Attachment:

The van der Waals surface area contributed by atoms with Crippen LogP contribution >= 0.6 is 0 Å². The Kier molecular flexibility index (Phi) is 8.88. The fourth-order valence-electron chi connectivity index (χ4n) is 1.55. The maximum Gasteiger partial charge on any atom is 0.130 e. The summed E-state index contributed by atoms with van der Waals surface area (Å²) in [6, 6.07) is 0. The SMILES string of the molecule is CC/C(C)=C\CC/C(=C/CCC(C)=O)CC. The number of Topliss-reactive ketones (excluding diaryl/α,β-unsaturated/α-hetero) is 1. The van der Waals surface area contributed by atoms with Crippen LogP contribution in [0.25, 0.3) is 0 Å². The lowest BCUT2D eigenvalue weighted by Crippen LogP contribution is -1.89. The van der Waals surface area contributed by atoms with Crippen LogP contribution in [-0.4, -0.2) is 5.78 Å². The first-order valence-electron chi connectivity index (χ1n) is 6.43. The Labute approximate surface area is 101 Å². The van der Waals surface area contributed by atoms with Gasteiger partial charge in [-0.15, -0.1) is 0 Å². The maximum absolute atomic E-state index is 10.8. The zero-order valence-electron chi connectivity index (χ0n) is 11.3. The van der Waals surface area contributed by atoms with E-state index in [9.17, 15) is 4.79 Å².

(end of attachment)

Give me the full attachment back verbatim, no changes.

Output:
The van der Waals surface area contributed by atoms with Crippen LogP contribution >= 0.6 is 0 Å². The Kier molecular flexibility index (Phi) is 8.88. The fourth-order valence-electron chi connectivity index (χ4n) is 1.55. The maximum Gasteiger partial charge on any atom is 0.130 e. The summed E-state index contributed by atoms with van der Waals surface area (Å²) in [6, 6.07) is 0. The SMILES string of the molecule is CC/C(C)=C\CC/C(=C/CCC(C)=O)CC. The number of Topliss-reactive ketones (excluding diaryl/α,β-unsaturated/α-hetero) is 1. The van der Waals surface area contributed by atoms with Crippen LogP contribution in [0.25, 0.3) is 0 Å². The lowest BCUT2D eigenvalue weighted by Crippen LogP contribution is -1.89. The van der Waals surface area contributed by atoms with Crippen LogP contribution in [-0.4, -0.2) is 5.78 Å². The first-order valence-electron chi connectivity index (χ1n) is 6.43. The Labute approximate surface area is 101 Å². The van der Waals surface area contributed by atoms with Gasteiger partial charge in [-0.15, -0.1) is 0 Å². The maximum absolute atomic E-state index is 10.8. The zero-order valence-electron chi connectivity index (χ0n) is 11.3. The van der Waals surface area contributed by atoms with E-state index in [9.17, 15) is 4.79 Å².